Sam’s recent post about Google Latitude got me thinking about check-ins in general.
I’ve used Foursquare and Latitude before, but I don’t live in a buzzing metropolitan area (and my local friends don’t use the service), so the actual benefits of checking in are lost to me. I can see the appeal of being able to broadcast, “hey, I’m at the trendy wine bar on such-and-such street” to my pals and have them pop in to meet me, but it’s never happened for me.
(Does it actually happen for anyone? I’m assuming the issue is that I live in a small British town rather than, say, New York, but perhaps I’m being too optimistic.)
So, most of the time my usage of check-ins is restricted to not-so-subtly showing off where I am – on holiday, perhaps, or in a fancy restaurant. To be honest, I could do this without the actual longitude and latitude of the location, but the little pin icon does give me an excuse to share where I am, rather than just what I’m doing.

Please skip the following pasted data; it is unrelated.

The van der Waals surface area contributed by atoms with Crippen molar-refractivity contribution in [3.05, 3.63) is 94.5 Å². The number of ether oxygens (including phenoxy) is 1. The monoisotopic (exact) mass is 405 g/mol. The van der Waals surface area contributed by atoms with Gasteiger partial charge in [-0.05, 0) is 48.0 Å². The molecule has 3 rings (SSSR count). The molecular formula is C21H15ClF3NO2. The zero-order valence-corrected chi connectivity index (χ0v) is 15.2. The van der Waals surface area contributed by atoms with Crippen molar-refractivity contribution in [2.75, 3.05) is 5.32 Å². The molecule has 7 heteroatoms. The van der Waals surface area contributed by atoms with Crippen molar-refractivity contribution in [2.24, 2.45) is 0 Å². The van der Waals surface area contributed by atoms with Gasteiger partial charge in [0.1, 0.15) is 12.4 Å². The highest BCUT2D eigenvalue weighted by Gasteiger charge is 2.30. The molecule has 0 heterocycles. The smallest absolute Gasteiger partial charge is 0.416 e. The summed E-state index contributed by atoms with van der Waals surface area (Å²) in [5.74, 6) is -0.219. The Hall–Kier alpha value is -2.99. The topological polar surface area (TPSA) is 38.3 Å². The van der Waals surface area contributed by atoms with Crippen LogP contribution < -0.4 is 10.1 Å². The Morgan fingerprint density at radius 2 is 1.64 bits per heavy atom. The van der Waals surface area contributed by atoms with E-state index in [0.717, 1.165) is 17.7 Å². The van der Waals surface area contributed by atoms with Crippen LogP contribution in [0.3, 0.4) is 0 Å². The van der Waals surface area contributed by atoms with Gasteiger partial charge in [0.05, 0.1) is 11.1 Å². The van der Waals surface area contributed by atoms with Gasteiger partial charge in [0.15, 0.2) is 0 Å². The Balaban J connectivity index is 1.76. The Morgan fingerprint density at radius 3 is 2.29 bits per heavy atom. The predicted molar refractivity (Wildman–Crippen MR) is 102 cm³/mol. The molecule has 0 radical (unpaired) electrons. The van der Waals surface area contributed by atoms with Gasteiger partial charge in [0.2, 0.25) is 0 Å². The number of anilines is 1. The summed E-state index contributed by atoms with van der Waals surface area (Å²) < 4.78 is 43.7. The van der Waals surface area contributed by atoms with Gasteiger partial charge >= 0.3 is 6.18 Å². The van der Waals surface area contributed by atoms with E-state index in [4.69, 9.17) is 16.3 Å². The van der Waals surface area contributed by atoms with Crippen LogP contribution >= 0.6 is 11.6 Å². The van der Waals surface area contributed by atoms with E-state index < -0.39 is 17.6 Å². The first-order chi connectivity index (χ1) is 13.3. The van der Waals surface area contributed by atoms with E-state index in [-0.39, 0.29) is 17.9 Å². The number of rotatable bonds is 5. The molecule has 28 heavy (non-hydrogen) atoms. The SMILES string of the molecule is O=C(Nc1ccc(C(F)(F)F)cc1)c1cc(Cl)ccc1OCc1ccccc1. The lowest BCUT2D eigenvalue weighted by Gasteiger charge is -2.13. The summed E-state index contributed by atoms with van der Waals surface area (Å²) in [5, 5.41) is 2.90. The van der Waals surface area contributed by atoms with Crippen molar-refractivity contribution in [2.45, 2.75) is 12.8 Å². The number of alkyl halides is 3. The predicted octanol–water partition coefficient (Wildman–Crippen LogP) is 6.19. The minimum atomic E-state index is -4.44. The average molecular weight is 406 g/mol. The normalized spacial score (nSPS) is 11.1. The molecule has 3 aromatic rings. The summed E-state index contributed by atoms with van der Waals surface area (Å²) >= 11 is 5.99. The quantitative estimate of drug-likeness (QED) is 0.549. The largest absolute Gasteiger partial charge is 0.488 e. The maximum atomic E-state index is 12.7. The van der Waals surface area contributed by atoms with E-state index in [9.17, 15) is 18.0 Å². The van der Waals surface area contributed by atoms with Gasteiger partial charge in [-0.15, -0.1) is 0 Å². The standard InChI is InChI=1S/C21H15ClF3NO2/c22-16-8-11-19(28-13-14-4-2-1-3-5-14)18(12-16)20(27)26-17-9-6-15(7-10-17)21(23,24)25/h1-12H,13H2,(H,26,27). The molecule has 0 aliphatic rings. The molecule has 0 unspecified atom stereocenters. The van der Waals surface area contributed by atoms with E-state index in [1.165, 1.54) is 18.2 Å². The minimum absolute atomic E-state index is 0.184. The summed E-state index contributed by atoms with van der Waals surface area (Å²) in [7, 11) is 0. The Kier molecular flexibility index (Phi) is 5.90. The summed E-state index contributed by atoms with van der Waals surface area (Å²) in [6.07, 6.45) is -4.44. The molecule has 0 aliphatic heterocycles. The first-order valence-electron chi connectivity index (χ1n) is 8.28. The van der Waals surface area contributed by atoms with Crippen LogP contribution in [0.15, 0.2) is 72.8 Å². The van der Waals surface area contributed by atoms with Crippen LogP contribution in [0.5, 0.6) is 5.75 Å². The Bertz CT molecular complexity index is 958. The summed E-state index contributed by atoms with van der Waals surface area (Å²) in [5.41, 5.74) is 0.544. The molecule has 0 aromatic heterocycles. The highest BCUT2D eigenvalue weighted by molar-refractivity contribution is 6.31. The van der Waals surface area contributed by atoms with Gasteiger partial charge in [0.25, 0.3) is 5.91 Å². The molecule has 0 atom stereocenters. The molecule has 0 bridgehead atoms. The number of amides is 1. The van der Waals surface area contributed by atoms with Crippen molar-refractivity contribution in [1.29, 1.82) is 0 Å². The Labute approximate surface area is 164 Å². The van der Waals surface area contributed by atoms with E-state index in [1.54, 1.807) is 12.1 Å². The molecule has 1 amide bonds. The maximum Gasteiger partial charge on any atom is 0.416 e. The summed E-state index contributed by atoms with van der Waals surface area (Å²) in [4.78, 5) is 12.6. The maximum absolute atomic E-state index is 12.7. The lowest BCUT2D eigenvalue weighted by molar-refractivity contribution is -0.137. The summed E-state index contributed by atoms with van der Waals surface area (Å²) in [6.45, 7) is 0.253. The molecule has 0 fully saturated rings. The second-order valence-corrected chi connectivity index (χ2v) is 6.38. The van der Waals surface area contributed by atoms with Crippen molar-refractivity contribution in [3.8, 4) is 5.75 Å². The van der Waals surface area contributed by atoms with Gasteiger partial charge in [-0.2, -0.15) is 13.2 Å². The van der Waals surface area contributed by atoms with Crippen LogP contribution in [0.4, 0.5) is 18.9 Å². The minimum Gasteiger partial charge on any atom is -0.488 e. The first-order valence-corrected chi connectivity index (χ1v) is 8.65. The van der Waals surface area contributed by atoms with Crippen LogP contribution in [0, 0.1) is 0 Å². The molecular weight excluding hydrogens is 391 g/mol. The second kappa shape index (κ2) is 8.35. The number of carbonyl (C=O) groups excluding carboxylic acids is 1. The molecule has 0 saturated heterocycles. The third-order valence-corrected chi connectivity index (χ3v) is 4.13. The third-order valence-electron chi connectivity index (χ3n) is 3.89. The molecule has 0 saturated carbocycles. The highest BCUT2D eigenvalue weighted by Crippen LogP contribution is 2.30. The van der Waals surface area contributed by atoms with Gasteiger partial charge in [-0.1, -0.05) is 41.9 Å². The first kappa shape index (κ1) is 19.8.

The rest of my time with these features is spent figuring out how to turn them off. Recently, Facebook seemed to change their default settings yet again, because a friend of mine started broadcasting her home address alongside all her messages, free for the world to see. Not what she intended.
How about you?
A couple of years ago, it seemed like a ridiculous idea to let other people know where you exactly are. Privacy and security were paramount concerns. Tune in today, and not only is everyone quite happy to broadcast their location but also to take a peek at where others are visiting. Thanks to this trend, we now have a bunch location based startups (LBS) with really crazy valuations.
Foursquare and Gowalla stand out in the crowd of LBS apps. And, even though it’s a distant second to Foursquare in the LBS game, Gowalla is a compelling alternative that has its own strong suits. After the break let us take a look at how helpful the app really is.